by Mike Masnick

Virtual Worlds Hand Off Governance To Virtual Mobs

from the mob-rule! dept

For years, we've discussed the eventual problems that various online worlds would face when problems flare up. At issue is that most of the companies who put together these games didn't take into account that they suddenly became the dictatorial government within the game. That raises some serious jurisdictional questions -- especially as some people start taking their complaints out of the virtual world and into the real world courts. People may complain if an in-game good that has real value outside of the game gets stolen, but how do you deal with it if stealing is supposed to be a part of the game? Since many of these games are supposed to be open to whatever you can do, it's hard to base a lawsuit on something that then is done in the game. Of course, rather than deal with this, it appears some games are simply punting the issue back to users, who have taken it upon themselves to form online communities to self-police in-game troublemakers. It must be a fascinating lab for any sociologist willing to study how these groups are forming and acting. Still, as in real life, there's always the risk that the self-forming self-policing community then gets a bit drunk with power, and becomes an online mafia.

Reader Comments (rss)

(Flattened / Threaded)

  1. identicon
    Shaula Evans, Jun 15th, 2006 @ 10:30am

    online sociologists

    Nancy White is one of my favourite sources for a reputable academic take on behaviour in online communities.

    reply to this | link to this | view in thread ]

  2. identicon
    Petréa Mitchell, Jun 15th, 2006 @ 10:34am

    Creating police

    A solution I've seen on a couple of the larger text-based MUDs I've played is to have a player class which performs the role of police and is given skills/spells aimed at aiding them in hunting down and neutralizing offending players. Players had to get special approval to play this class, and the penalties for members of the class caught abusing their position were especially severe.

    Not a terribly popular class, though, since the emphasis on law enforcement meant it was less powerful in terms of killing monsters for points.

    reply to this | link to this | view in thread ]

  3. identicon
    Ben, Jun 15th, 2006 @ 10:44am

    Real world Value

    It may be argued that items in the MMO games have real world value since there are people willing to pay for them, but i have noticed that many companies are against selling items in the real world for real money since it decreases the in game economy. The makers of Final Fantasy XI for example said that they ban any players they catch selling vitual good for real money.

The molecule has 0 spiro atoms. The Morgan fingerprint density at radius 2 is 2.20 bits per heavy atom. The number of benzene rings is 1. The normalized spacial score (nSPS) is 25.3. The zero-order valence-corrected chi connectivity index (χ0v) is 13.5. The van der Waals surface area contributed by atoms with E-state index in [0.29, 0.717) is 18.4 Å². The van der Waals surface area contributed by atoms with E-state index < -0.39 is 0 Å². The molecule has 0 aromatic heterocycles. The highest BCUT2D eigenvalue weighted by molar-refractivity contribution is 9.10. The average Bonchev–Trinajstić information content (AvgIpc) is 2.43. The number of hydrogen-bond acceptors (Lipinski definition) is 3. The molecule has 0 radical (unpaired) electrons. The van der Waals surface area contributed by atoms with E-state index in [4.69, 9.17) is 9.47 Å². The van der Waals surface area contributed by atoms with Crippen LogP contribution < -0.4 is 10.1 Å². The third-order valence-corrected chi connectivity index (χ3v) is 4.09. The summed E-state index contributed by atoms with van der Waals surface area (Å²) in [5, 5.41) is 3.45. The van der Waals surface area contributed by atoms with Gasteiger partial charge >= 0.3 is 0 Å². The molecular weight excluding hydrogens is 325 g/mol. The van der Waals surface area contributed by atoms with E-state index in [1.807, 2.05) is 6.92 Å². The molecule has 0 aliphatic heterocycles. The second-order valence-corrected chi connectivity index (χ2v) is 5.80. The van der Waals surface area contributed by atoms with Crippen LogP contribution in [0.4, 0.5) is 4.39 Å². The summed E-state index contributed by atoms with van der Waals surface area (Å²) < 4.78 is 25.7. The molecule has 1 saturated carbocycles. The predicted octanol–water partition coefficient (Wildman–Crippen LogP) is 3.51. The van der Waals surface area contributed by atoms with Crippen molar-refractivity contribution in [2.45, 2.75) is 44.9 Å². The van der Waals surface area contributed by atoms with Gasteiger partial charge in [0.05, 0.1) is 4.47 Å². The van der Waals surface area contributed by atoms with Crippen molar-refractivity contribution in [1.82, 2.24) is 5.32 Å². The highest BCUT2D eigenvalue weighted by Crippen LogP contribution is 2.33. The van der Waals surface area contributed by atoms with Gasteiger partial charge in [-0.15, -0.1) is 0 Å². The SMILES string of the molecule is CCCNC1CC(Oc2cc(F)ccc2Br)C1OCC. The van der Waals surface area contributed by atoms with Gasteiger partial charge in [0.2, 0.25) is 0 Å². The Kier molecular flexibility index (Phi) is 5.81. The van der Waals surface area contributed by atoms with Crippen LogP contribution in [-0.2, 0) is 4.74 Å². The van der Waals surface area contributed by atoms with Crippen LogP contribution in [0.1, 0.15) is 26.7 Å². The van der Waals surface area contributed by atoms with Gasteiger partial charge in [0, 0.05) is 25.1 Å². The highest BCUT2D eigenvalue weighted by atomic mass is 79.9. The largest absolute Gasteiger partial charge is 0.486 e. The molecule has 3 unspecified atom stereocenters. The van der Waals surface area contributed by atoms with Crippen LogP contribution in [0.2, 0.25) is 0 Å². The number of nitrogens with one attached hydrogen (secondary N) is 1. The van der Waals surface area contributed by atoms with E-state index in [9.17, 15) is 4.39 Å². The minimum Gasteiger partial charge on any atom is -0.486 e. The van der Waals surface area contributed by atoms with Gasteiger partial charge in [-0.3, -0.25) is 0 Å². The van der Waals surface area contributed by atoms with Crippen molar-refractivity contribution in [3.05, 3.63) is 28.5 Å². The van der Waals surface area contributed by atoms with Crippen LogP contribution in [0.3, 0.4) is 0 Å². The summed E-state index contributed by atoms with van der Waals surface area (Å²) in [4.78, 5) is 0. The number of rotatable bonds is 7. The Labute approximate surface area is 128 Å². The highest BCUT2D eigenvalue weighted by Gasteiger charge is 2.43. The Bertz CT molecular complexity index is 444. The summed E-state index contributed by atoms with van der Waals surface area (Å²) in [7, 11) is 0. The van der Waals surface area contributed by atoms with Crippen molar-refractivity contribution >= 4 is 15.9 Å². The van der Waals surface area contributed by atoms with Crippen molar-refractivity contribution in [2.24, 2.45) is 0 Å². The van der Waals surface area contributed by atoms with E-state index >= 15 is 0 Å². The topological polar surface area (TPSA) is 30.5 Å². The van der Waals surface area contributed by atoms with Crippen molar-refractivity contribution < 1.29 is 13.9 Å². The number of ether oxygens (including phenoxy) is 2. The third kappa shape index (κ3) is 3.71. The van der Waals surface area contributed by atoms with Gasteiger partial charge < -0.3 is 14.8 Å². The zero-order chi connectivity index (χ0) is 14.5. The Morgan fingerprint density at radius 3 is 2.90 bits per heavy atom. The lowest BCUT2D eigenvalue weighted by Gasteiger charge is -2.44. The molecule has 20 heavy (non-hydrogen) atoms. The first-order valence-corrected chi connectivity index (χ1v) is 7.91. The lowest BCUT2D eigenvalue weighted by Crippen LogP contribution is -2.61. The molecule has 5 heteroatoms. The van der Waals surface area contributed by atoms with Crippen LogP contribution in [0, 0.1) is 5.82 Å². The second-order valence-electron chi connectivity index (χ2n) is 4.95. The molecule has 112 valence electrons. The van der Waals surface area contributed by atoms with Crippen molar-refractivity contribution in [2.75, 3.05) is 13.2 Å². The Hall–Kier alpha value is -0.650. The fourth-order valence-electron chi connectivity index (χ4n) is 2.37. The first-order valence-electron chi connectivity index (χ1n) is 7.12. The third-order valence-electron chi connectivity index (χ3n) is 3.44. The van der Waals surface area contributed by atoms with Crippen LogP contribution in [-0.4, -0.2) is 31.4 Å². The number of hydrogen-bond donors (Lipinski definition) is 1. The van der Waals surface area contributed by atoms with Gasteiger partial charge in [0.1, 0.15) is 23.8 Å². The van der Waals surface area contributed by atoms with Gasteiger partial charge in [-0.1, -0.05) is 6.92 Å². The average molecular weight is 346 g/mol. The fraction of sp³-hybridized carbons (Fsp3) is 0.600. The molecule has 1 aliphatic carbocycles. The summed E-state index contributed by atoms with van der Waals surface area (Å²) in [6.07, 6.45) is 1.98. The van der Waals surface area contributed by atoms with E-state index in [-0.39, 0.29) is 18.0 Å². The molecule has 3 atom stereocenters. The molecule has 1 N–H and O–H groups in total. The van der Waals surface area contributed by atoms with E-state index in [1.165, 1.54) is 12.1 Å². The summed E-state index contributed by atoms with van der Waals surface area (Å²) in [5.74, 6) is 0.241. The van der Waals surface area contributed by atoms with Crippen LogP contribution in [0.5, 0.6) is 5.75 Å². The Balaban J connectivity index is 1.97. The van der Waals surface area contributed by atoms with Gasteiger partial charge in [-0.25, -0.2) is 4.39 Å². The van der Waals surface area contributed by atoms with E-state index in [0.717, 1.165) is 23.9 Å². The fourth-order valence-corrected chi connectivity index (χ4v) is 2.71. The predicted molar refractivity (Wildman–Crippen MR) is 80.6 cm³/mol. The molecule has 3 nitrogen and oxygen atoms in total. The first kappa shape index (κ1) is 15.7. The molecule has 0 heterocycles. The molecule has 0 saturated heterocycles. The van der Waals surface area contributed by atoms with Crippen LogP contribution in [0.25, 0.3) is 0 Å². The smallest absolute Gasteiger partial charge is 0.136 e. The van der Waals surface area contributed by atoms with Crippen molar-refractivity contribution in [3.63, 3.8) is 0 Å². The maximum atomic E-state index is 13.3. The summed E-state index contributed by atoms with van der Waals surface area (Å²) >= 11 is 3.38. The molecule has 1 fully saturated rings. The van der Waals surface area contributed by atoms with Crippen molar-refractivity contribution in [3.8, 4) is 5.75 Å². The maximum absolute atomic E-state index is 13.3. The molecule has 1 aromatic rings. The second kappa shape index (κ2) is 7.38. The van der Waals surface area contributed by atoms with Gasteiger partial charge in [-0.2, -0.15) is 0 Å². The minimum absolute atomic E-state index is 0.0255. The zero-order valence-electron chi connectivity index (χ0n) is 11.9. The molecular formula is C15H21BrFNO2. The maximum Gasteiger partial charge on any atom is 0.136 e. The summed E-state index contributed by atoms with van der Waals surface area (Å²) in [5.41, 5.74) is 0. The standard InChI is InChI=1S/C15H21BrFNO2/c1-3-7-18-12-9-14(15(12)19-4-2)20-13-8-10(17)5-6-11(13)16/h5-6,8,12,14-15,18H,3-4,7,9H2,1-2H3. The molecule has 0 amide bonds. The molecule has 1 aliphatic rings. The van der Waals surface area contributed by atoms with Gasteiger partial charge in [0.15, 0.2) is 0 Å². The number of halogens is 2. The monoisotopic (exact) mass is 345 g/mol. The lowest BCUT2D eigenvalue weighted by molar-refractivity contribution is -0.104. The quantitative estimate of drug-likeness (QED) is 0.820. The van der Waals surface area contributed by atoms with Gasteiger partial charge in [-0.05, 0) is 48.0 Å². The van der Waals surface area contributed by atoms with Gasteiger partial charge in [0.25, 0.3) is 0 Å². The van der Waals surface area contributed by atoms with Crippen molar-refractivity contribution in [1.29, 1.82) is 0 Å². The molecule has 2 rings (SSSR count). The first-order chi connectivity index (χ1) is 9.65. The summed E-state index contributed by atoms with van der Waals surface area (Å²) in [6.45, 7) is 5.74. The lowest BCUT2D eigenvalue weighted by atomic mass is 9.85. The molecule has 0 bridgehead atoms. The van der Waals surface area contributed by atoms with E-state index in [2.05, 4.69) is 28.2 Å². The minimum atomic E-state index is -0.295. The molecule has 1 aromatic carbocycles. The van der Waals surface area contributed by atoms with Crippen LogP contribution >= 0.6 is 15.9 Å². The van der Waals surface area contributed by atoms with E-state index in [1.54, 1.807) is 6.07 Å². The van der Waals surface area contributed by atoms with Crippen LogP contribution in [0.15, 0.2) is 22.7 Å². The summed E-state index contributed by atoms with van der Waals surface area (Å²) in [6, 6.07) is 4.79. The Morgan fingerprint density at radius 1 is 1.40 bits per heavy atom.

reply to this | link to this | view in thread ]

  4. identicon
    Jason, Jun 15th, 2006 @ 12:06pm

    Sounds like the wild west

    This kinda sounds like the wild west, when law wasn't available out on the range and little cow towns. Thus, the residents of these areas took the law, or what they precieved that law should be, into their own hands. Be it posses, hangings, brandings, makeshift jails, or whatever.

    Next thing you know, there will be the virtual equivilant of the shootout at the OK Corral.

    Although not a MMO player as such, I find these developments very interesting.

    reply to this | link to this | view in thread ]

  5. identicon
    Anonymous Coward, Jun 15th, 2006 @ 3:15pm

    If you voluntarily mix the worlds by bringing IRL money into the mix, then let the consequences be on your own damn head. You were implored not to but you did anyway. Just because somebody's willing to sell you in-game merchandise doesnt mean it is a good idea.

    reply to this | link to this | view in thread ]

  6. identicon
    Anonymous Coward, Jun 15th, 2006 @ 3:20pm


    And anyway, whats the difference between investing time and money? You invest resources in the game, and it can get ganked. It NEEDS to be able to be ganked, otherwise the immersiveness of the world is impaired. Looks like we have people out there that want the game to be pure blissful escapism and people that want it to be harsh, cruel, faux-reality. Quit playing the harsh games if you dont like it. Personally, I enjoy the thought of consequenceless harshness. It sublimates the need for harshness which would typically be carried out in a more consequential way. For example, I had a stressful day at work so I am going to be home in an hour running through doom and blasting former human sergeants.

    reply to this | link to this | view in thread ]

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